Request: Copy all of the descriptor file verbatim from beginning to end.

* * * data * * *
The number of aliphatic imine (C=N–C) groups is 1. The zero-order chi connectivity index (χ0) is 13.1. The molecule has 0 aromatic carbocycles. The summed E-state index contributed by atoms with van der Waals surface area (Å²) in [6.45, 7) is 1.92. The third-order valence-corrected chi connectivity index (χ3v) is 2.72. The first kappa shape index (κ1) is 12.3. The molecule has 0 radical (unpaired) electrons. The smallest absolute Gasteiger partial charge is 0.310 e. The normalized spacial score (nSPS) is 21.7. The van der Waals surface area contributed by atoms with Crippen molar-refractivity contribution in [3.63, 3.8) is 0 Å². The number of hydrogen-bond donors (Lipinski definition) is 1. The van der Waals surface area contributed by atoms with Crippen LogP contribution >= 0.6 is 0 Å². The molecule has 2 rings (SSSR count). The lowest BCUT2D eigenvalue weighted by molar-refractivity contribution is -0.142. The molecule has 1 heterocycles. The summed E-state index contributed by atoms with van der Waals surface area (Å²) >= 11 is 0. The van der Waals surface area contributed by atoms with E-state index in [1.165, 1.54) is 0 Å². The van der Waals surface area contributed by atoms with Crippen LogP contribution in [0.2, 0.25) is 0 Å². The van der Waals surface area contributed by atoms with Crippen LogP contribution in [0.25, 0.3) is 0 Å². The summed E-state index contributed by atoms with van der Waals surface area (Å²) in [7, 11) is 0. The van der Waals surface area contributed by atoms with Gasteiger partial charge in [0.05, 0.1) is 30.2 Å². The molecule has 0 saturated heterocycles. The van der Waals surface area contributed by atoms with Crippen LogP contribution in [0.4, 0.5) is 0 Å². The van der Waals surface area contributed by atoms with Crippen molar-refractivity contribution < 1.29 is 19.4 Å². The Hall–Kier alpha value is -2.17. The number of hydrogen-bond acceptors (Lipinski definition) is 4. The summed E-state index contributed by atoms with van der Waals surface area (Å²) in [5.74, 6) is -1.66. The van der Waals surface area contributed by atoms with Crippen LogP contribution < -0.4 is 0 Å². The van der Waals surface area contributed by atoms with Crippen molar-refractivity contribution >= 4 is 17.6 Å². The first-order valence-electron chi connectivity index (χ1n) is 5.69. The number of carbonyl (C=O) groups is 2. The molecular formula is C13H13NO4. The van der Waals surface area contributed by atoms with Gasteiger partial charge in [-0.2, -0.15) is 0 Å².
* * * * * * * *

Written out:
The number of aliphatic imine (C=N–C) groups is 1. The zero-order chi connectivity index (χ0) is 13.1. The molecule has 0 aromatic carbocycles. The summed E-state index contributed by atoms with van der Waals surface area (Å²) in [6.45, 7) is 1.92. The third-order valence-corrected chi connectivity index (χ3v) is 2.72. The first kappa shape index (κ1) is 12.3. The molecule has 0 radical (unpaired) electrons. The smallest absolute Gasteiger partial charge is 0.310 e. The normalized spacial score (nSPS) is 21.7. The van der Waals surface area contributed by atoms with Crippen molar-refractivity contribution in [3.63, 3.8) is 0 Å². The number of hydrogen-bond donors (Lipinski definition) is 1. The van der Waals surface area contributed by atoms with Crippen LogP contribution >= 0.6 is 0 Å². The molecule has 2 rings (SSSR count). The lowest BCUT2D eigenvalue weighted by molar-refractivity contribution is -0.142. The molecule has 1 heterocycles. The summed E-state index contributed by atoms with van der Waals surface area (Å²) >= 11 is 0. The van der Waals surface area contributed by atoms with E-state index in [1.165, 1.54) is 0 Å². The van der Waals surface area contributed by atoms with Crippen LogP contribution in [0.2, 0.25) is 0 Å². The van der Waals surface area contributed by atoms with Crippen LogP contribution in [0.25, 0.3) is 0 Å². The summed E-state index contributed by atoms with van der Waals surface area (Å²) in [7, 11) is 0. The van der Waals surface area contributed by atoms with Gasteiger partial charge in [0.05, 0.1) is 30.2 Å². The molecule has 0 saturated heterocycles. The van der Waals surface area contributed by atoms with Crippen LogP contribution in [0.4, 0.5) is 0 Å². The van der Waals surface area contributed by atoms with Crippen molar-refractivity contribution < 1.29 is 19.4 Å². The Hall–Kier alpha value is -2.17. The number of hydrogen-bond acceptors (Lipinski definition) is 4. The summed E-state index contributed by atoms with van der Waals surface area (Å²) in [5.74, 6) is -1.66. The van der Waals surface area contributed by atoms with Crippen LogP contribution < -0.4 is 0 Å². The van der Waals surface area contributed by atoms with Crippen molar-refractivity contribution >= 4 is 17.6 Å². The first-order valence-electron chi connectivity index (χ1n) is 5.69. The number of carbonyl (C=O) groups is 2. The molecular formula is C13H13NO4. The van der Waals surface area contributed by atoms with Gasteiger partial charge in [-0.2, -0.15) is 0 Å².